I have decided to title each of these letters with “How to.” This does not mean that I plan to write an instruction manual or step-by-step guide. In fact, there will be just as much “Why to” in what I write to you as there is “How to,” because I also seek to explain the importance and even the necessity of everything I write about. I will write about things like “how to listen,” “how to be uncomfortable,” “how to pray” and “how to be Eucharistic,” because, again, I am not content to just describe something to you. I want to help you practically seek after these ends, which are all a piece of the mature, committed Catholic life I cherish.
Of course, I cannot force you to follow this path — nor would I ever want to force you — but I am absolutely determined to empower you. If you want to seek this end, then I want to give you the means for doing so. And so, I am titling these letters with “How to” to keep me honest and on task: I intend for this to all be practical and to offer you real guidance on the way to something of significance and consequence.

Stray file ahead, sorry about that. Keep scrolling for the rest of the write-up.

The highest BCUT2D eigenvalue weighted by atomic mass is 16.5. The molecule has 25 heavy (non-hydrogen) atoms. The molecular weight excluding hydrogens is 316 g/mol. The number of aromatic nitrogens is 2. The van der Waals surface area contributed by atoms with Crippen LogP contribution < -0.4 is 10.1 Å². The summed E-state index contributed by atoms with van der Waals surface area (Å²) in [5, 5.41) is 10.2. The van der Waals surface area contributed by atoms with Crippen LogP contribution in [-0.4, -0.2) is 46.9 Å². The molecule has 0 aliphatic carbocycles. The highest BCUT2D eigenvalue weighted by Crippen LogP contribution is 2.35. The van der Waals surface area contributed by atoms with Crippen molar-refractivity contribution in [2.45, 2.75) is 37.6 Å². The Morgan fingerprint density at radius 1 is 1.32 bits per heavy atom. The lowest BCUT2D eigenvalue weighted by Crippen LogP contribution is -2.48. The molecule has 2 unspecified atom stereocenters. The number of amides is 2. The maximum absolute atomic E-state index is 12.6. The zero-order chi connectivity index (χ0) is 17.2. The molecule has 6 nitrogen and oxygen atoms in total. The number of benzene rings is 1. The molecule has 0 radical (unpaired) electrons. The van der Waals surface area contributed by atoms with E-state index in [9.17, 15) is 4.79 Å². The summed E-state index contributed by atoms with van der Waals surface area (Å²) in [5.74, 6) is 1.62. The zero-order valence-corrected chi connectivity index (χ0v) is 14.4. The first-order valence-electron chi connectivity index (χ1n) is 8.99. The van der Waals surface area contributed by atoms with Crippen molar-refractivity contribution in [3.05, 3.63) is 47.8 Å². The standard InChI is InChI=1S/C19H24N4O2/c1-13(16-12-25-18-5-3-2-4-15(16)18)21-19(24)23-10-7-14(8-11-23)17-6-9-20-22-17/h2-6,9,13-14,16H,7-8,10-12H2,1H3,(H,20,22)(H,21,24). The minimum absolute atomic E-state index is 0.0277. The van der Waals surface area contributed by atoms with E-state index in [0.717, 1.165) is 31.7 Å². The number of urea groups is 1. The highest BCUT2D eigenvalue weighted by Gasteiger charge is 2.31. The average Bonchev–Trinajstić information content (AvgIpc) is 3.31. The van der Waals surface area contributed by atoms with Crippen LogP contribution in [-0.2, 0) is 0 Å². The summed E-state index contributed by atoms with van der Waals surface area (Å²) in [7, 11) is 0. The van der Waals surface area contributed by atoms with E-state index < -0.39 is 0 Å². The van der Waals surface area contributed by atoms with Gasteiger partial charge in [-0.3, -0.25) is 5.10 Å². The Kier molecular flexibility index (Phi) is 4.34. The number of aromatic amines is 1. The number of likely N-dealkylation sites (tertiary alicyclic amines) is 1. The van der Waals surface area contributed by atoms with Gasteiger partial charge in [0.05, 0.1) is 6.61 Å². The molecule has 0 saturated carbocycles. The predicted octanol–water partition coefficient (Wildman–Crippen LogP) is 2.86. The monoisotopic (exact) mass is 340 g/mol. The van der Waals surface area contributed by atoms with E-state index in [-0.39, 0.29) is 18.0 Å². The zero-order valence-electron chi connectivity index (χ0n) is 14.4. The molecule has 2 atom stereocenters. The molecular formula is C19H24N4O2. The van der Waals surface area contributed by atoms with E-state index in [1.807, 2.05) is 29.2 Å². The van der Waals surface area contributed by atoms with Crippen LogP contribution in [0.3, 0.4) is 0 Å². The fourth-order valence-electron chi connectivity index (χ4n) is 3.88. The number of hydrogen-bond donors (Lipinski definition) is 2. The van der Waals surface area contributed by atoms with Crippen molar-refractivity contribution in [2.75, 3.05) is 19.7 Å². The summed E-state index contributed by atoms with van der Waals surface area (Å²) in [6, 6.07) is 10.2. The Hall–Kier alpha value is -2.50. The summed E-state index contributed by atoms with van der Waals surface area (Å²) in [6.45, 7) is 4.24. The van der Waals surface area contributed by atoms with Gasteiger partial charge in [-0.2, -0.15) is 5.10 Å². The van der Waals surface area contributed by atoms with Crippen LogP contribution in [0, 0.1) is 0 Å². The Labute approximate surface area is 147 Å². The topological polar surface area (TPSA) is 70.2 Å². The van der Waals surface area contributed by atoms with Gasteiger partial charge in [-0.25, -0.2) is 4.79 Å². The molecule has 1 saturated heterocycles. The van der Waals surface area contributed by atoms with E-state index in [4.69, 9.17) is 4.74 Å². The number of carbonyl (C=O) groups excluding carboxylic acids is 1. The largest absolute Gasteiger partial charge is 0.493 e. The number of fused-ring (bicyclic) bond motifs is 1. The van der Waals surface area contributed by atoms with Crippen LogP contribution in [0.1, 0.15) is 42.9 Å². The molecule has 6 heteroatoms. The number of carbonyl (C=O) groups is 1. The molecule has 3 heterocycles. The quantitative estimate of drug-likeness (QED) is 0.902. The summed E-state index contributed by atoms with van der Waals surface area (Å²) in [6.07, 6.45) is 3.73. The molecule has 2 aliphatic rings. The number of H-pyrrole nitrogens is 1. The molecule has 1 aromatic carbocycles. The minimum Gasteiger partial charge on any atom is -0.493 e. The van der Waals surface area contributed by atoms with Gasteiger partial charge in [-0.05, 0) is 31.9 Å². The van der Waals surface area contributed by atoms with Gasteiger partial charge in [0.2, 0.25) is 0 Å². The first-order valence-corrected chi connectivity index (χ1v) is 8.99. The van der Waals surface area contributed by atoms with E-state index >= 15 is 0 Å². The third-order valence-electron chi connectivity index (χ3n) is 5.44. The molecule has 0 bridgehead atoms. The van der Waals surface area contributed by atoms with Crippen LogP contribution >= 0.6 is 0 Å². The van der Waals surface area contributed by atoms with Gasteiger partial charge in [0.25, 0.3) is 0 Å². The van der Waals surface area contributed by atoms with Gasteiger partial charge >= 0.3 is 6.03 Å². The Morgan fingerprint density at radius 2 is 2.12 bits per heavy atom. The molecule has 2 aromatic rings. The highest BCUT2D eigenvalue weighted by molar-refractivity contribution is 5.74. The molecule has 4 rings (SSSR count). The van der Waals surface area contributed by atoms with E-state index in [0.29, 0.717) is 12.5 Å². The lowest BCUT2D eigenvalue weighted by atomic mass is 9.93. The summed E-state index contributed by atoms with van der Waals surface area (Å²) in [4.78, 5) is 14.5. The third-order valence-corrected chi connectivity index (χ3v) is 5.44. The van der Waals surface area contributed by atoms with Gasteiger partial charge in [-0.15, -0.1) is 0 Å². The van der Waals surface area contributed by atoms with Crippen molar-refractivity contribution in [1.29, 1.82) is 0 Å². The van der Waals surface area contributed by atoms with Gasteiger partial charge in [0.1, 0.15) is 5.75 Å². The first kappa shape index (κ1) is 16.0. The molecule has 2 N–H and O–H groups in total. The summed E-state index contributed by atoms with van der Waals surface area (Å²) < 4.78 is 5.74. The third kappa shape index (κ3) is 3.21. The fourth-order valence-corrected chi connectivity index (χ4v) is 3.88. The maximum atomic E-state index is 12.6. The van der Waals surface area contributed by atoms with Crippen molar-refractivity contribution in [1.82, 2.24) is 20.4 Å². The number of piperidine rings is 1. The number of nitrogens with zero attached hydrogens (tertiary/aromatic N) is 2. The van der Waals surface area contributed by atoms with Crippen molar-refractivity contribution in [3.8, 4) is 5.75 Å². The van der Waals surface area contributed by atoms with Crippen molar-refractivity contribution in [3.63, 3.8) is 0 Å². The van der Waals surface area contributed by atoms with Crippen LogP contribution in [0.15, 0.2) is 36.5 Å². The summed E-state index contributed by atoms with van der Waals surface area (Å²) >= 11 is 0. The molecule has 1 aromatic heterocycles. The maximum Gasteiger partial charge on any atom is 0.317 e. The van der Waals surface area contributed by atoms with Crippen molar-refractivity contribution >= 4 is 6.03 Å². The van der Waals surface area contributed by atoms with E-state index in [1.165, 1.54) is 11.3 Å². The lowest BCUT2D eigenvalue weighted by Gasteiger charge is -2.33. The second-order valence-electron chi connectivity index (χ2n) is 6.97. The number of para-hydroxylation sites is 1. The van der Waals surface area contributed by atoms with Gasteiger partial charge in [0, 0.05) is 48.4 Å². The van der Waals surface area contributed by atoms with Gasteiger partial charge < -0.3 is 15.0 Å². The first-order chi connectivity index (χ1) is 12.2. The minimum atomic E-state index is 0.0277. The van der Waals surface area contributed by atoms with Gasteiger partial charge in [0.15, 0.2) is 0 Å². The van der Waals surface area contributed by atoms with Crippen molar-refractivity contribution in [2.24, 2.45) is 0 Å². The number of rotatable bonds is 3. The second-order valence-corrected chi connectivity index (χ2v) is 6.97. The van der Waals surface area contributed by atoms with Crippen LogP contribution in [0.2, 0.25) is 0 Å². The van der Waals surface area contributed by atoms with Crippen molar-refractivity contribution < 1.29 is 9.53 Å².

With that, I can now begin to close this letter by making good on the title I have chosen for it: “How to be real.” To be real means to take responsibility for becoming someone of definite character. We live in an environment that does not make this easy or likely to happen.
Think about it: What tends to be valued in our modern world today is becoming a bundle of reactions. We hear something, and we are expected to react quickly and strongly, as through social media. One political movement is shown to be corrupt and another comes promising liberation, and we are to react by condemning one and hailing the other, only to go through the same cycle next time around with new movements. An old fashion wanes and a new fashion emerges, and we must react by adapting our tastes. Schools or employers change what they value for admissions or hiring, and we react by changing what we value as good and worthy of pursuit.